March 14, 1919
Yesterday was your birthday and today is Allie's. This is the time I set to get home, but am quite a ways from there now. But I am on my road. If I ever get out of these mountains, I will be along the line some time in plenty time to celebrate my own birthday.
We have a pretty country to wait in here and some nice people to associate with, but we also have plenty beer, vin blanc and vin rouge. In fact, most any sort of drink you would care to sample, eh! The beer is pretty good, but the vin (wine) is absolutely par bon (no good) ha! Ha! The other Bugler knows all about it, ha! I put him to bed last night and blowed taps over him, ha! I guess he must have got pretty well along because he bursted his bugle. I don't think he did it blowing "Call to Quarters." Ha!
I guess we will get out of here when our ship comes. We won't have far to go. We just march down to the river, crawl on a ferry, and go out to sea and get on the transport. It is only a 5 minute walk to the river. I have a place down over the river to go to play calls for the soldiers that sleep at the foot of the bluff in an old flour mill and some other out buildings between the river and the bluff. The bluff is so steep that they have stairways up it and I have a sort of lookout above the head of the stairs about a hundred feet above the river. You ought to hear that old Bugle echo and roll through the hills and over the river. "Call to Quarters" is a regular screecher of a call and comes at 9 PM, and things are pretty still by that time in a French town. I can hear myself play half the call from the mountains on the other side of the river.
There is another American Army camp at the foot of the bluff on the other side of the river. Also one still farther back in the mountains behind us yet. There is just one camp here, just us Co. B, No. 93.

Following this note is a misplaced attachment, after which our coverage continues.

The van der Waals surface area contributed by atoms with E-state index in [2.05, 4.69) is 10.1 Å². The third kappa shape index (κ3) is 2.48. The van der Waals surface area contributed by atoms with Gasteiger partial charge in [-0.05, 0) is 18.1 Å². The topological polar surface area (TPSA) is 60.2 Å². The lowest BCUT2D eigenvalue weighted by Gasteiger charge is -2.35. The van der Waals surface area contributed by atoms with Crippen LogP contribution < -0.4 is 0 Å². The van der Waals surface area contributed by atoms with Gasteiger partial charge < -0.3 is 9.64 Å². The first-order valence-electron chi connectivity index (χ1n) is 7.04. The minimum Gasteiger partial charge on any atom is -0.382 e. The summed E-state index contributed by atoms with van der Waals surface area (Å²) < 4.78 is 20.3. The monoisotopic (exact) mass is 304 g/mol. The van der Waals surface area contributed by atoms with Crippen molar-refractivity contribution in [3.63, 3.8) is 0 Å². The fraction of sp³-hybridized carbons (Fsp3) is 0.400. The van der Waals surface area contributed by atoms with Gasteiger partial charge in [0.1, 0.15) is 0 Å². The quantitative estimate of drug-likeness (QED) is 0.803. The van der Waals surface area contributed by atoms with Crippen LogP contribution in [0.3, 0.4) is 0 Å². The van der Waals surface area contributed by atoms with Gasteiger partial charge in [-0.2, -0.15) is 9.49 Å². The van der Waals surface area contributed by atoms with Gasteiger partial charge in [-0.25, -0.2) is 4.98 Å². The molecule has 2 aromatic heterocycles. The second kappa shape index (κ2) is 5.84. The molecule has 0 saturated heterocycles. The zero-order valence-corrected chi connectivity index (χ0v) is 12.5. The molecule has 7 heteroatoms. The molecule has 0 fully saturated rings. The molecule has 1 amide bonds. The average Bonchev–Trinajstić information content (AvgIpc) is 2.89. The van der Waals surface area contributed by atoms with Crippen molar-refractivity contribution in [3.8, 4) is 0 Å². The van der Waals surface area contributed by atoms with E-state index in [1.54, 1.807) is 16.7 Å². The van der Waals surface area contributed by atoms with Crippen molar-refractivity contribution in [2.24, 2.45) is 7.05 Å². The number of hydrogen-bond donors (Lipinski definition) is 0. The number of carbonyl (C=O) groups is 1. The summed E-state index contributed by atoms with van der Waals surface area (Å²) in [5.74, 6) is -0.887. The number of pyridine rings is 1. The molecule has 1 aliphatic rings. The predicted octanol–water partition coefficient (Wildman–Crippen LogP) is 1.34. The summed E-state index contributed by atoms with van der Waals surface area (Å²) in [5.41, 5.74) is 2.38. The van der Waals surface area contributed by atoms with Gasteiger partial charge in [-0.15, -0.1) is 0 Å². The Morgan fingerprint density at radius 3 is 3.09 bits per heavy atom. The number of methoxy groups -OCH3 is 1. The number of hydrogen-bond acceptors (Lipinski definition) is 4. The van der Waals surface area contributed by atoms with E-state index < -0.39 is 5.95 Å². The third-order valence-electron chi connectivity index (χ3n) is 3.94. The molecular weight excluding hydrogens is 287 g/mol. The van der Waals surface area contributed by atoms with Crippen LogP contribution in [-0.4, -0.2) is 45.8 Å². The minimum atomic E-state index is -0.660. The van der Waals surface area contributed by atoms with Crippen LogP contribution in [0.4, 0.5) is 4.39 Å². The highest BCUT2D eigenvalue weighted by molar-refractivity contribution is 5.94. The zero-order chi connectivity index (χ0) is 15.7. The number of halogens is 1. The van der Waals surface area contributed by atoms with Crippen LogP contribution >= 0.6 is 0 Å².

I get to go to bed at 10 PM and get up at 6 AM. Six AM comes before daylight here. I get up and slip my shoes on, then beat it out to the cook shed and get out in the little pit in front of one of the ovens to put my leggings on. It is always warm there and also light. The cooks get up at 4:30 AM and have a whooping fire going when I roll out. We have a few U.S. lanterns here but I guess we can't get oil or something. Anyway they are hardly ever used except on certain occasions. We can get mutton tallow candles from the French or the paraffin candles from the U.S. canteens or commissary.
It isn't cold here, only a little damp and chilly of mornings up on top of these mountains. We have some of the best cooks with us that the 35th can produce, so we are being pretty well fed. Eats were pretty scarce for the first few days on account of not having stove room to cook for us all, and also because the supply truck didn't get around often enough. But our First Lieut. is a guy that will bring home the bacon if Uncle Sam has got any, ha! So we are pretty sure of plenty to eat until we sail. Then we will hang our heads over the rail and feed it to the fish, ha!
My old buddy Rich is still in LaRochelle in Co. H. I bet he is one homesick boy. I don't have time to get homesick. I have a bill of calls about like the Saturday Blade and have to blow them in three different places. And since I am being around these headquarters I have to keep primped up and shaved with shoes shined. For we got a Lieut. that knows how to tell you to clean up.
Well I guess I must close this as it will soon be time to start the music. As ever your son,